Since Millennials make up the majority of the workforce in many companies now, leadership goals have swung towards better managing this sector of the workforce.
But how far does a Millennial-centered strategy really take us? Not far, says a group of researchers who analyzed more than 20 studies on generational differences. You may beg to differ, of course, but these guys say that in the workplace, generational differences probably aren’t as wide as we often think they are.
Their findings are supported by a report issued by IBM’s Institute for Business Value that came out last year. Entitled “Myths, exaggerations and comfortable truths”, it also told the story of how Gen X-ers and Baby Boomers want similar things as Millennials at work.
Millennials aren’t the only ones who want to make a difference.
Many leaders have taken note of the wisdom that Millennials want to work at a company where the values mirror their own values. That means companies who give back in meaningful ways, and which allow employees to participate in giving back, are doing great at attracting and retaining Millennials.
That’s caused a wonderful swing in leadership goals towards a more civic-minded approach to leading, where we recognize that companies don’t exist in a bubble. They’re part of communities, both within and without the company walls.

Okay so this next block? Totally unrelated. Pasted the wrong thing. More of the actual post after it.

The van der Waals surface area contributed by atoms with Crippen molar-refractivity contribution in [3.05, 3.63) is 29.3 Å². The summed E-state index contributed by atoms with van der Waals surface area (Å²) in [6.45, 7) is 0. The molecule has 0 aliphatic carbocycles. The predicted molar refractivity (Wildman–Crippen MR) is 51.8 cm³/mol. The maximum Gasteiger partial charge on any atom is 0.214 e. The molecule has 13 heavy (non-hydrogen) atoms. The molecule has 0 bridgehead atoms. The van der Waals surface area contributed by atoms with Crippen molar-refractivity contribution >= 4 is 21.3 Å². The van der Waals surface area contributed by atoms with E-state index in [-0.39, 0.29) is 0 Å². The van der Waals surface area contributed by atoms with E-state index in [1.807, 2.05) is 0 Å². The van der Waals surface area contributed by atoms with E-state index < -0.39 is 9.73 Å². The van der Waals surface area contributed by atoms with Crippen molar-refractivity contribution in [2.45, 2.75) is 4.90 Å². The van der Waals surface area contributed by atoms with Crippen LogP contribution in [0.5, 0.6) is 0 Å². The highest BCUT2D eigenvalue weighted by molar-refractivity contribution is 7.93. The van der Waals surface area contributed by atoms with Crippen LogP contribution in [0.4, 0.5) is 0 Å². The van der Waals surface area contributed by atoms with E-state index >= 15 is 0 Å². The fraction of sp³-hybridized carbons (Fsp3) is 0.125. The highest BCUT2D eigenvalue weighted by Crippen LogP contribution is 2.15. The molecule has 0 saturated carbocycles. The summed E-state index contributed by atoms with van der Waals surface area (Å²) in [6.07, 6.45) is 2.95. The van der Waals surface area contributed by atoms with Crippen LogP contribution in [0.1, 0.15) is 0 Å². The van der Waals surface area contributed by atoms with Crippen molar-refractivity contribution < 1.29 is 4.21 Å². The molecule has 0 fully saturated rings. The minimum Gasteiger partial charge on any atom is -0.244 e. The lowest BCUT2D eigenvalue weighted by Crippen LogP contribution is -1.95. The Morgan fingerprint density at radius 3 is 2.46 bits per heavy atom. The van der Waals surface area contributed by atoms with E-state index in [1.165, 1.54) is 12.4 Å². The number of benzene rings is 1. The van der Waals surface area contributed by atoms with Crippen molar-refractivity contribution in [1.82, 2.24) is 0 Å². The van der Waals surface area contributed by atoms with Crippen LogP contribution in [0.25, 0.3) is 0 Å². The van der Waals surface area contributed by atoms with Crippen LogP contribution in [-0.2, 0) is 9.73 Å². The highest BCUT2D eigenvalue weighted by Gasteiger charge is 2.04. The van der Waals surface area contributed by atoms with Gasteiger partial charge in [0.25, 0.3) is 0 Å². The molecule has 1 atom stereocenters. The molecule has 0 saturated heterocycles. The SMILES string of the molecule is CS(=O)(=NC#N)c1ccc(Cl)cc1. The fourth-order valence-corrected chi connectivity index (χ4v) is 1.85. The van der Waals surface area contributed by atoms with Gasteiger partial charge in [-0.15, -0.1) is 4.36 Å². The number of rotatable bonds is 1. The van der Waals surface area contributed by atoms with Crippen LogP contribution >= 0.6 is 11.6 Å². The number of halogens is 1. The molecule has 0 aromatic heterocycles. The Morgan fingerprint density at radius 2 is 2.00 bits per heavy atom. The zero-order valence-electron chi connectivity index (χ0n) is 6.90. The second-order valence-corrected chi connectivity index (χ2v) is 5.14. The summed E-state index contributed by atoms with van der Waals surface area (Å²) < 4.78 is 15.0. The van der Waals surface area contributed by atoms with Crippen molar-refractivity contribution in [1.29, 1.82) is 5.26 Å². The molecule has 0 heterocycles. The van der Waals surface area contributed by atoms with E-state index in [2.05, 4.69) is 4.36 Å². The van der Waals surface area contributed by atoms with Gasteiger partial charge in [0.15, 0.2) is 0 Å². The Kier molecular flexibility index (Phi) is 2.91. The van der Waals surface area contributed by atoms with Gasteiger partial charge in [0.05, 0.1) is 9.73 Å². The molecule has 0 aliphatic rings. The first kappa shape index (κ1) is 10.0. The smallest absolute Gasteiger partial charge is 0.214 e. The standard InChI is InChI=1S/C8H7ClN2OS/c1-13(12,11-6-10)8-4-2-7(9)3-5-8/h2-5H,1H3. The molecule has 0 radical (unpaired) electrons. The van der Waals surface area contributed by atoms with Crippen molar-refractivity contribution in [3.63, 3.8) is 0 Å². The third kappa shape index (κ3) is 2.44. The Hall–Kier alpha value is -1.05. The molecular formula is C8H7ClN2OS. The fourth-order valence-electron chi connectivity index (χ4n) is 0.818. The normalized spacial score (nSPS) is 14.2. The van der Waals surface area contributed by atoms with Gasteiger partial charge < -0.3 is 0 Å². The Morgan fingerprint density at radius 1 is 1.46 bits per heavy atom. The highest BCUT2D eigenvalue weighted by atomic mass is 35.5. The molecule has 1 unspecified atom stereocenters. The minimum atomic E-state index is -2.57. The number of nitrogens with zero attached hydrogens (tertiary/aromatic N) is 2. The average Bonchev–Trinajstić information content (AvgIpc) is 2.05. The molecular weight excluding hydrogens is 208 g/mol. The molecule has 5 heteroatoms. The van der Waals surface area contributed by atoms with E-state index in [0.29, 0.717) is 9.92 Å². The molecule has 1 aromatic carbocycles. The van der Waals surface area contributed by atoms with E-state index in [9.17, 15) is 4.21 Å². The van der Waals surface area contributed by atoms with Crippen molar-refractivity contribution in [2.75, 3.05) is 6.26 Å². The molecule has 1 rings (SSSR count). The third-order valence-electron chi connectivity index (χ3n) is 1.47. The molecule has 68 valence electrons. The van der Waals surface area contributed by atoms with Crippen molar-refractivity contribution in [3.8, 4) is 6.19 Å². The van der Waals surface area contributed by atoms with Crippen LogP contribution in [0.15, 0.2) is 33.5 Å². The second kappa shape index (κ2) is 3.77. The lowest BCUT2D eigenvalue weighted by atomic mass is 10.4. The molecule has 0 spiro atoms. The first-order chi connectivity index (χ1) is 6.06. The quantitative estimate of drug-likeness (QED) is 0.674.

But leaders whose goals include more charitable work aren’t just pleasing Millennials. Both reports cited above tell us that other generations care just as much about giving back.
Leadership goals for Millennials are really just goals for everyone.
The IBM study measured the percentage of respondents who said they wanted to help solve social and/or environmental challenges. 22% of Millennials has this as a long-term goals, Gen-Xers were right behind at 20%, and Baby Boomers actually felt more strongly about this, with 24% of respondents reporting that this was a long-term goal of theirs.
Same goes for making a positive impact on their organization. A quarter of Millennials stated this was a goal, while 21% and 23% of Gen-X ers and Baby Boomers, respectively, had this as a goal.
So, by aiming to better manage Millennials with leadership goals focused in these areas, you’re actually making a better environment for everyone in your workplace, Gen-Xers and Boomers as well.
It’s one thing to point to surveys, however, and a different matter when it comes to your own organization. How about your workplace? Do you see major differences between the generations that can’t be explained by age rather than by belonging to a particular generation? If so, how do you adjust your leadership goals to better manage everyone?